On a cold winter’s New Jammies night, there’s nothing that warms the soul better than a warm mug of creamy homemade cocoa for the kids. Mom and Dad can relax with a soothing cup of herbal tea paired with a hearty scone on the side. These ideas for warm drinks, and more, will help the whole family heat up and eat (or drink) right this winter.
This recipe for a cozy milk concoction from Everyday Roots is described as a “tasty combination of warm milk, honey, and a sprinkling of nutmeg that’s your ticket into Snoozefest.”
The Everyday Roots website‘s goal is to spread knowledge about natural and home remedies to the general public. “A natural remedy could be defined as simply exercising daily, or eating healthier. After all, it’s the little everyday decisions that will help you live not just a longer and healthier life, but a happier one as well,” says the online resource.
According to Everyday Roots:
“Why warm milk: The idea that warm milk helps you fall asleep didn’t come out of nowhere. People over the centuries could tell you it really does work, but not for the modern-day reason that states it makes you sleepy because of tryptophan. Conclusive studies have been done that show milk does not raise tryptophan levels, but can raise internal body temperature when it’s heated, which will relax you and make you sleepy and calm. Add to this the most powerful effect of all, the placebo effect. Warm milk seems to do something psychologically that makes us calm and drowsy. Perhaps it makes us harken back to our days of infancy, and therefore makes the drinker ‘sleep like a baby.’ Either way you look at it, there’s something about it that makes falling asleep a breeze.
Why honey: L-tryptophan is an essential amino acid vital to our rest. It is the precursor to serotonin, which can be converted into melatonin, and melatonin is what regulates our sleep-wake cycles. Honey creates a spike in insulin, which drives tryptophan across the blood-brain barrier. It is then converted into serotonin, which in darkness is converted in to melatonin in the pineal gland in our brain. The result is that as nighttime approaches, you have more melatonin to tell your body ‘ok, it’s time to sleep now.’
Why nutmeg: Nutmeg is a pretty powerful spice, so much so it’s very possible to “overdose” and end up getting looped out, feeling incredibly ill, hallucinating, and experiencing a myriad of other unpleasant side effects. Ingested safely though, it is a pretty darn good natural sleep-aid, thanks to numerous chemical components that act similar to tranquilizers — just stick to a quarter teaspoon or less.”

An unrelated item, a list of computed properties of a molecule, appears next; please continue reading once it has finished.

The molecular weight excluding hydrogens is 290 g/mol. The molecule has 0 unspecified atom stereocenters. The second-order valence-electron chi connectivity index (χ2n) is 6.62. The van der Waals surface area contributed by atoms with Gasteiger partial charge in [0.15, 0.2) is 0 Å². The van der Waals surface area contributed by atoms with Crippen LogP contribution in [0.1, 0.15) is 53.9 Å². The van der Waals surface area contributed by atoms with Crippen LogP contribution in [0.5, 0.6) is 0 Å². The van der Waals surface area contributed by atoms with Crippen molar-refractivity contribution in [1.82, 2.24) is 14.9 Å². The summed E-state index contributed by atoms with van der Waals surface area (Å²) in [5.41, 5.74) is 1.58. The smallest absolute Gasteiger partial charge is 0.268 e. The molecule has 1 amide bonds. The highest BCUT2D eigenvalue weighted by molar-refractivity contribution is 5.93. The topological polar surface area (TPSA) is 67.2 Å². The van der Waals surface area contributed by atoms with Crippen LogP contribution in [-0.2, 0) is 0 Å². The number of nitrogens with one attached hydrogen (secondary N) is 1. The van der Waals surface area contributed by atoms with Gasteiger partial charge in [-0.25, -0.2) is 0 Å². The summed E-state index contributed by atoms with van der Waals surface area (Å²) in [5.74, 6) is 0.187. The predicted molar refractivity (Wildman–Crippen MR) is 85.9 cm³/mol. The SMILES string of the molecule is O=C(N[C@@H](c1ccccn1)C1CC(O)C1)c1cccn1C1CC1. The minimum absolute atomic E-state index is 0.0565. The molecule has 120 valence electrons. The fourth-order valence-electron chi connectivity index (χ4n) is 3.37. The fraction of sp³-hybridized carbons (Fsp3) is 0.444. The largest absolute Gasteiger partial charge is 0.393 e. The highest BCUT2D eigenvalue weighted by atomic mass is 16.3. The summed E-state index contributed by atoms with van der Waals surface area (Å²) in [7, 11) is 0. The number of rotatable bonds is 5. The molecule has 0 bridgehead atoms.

1 glass of milk
2 teaspoons to 1 tablespoon of honey
1/8 teaspoon to a 1/4 teaspoon of ground nutmeg
1. Warm up about 8 ounces of milk in your favorite mug.
2. Heat it until it’s a little hotter than you would comfortably drink, and stir in 1 tablespoon of honey (or as little as 2 teaspoons if you prefer.)
3. Sprinkle with a ¼ teaspoon of ground nutmeg at the most, and let it cool to a temperature that is still nice and toasty warm but drinkable.
4. Make this about 30 minutes before bed when you start winding down, sip slowly, and enjoy.
Hot cocoa is a winter staple that makes us think of snuggling up by the fire with a fuzzy blanket and a nice book. This healthy version from at WellnessMama.com, a mom blog and resource that offers real food recipes, natural living and cleaning tutorials, beauty recipes and health tips with natural ingredients and remedies, is all-natural and dairy-free with no refined sugar.
8 ounces of hot (not boiling) water or coconut milk
2 tablespoons cocoa powder
1 tablespoon gelatin powder
1 teaspoon maca powder (optional)
½ teaspoon turmeric powder (optional)
½ teaspoon cinnamon powder (optional)
1 tablespoon of butter or coconut oil
1 teaspoon of maple syrup or honey (optional)
½ tsp vanilla extract (optional)
1. Combine all ingredients in blender and blend to combine.
2. Serve warm and enjoy.
• Recipe can be doubled or multiplied as needed.
• Adding more butter or coconut oil will make a thicker hot chocolate.
• This must be done in a blender, since with the added coconut oil or butter, just stirring will not make a smooth mixture.
• More sweetener can be added for a sweeter hot chocolate if desired.
Green tea has many health advantages, and has been called the healthiest beverage on the planet. From brain-boosting nutrients and cancer-fighting antioxidants, green tea packs a healthy punch as a beverage served hot or cold. Wintertime is a great season to keep warm green tea on hand in a slow cooker in the kitchen or in a Dutch oven on a wood-burning stove. This recipe from Better Homes and Gardens is perfect for the cold weather and fighting off the effects of winter colds.
6 inches stick cinnamon, broken*
1 tablespoon snipped crystallized ginger
4 cups brewed green tea
4 cups orange-peach-mango juice or orange juice
1 cup dried fruit, such as peaches, apricots, and/or pears
1. For a spice bag, place cinnamon and crystallized ginger in the center of a double-thick, 6- to 8-inch square of 100-percent-cotton cheesecloth. Bring up corners; tie closed with clean cotton string.
2. In a 3 1/2- to 4 1/2-quart slow cooker combine tea and juice. Add spice bag and dried fruit.
3. Cover and cook on low-heat setting for 4 to 6 hours or on high-heat setting for 2 to 3 hours. Remove and discard spice bag and dried fruit.
3. Ladle tea into cups. Float an orange slice in each cup. If desired, sweeten to taste with sugar.
*TIP: To break cinnamon sticks, place in a heavy plastic bag and gently pound sticks with a meat mallet.
New Jammies was born as an environmentally responsible company offering 100% certified organic cotton and flame retardant-free children’s pajamas. Learn more at newjammies.com.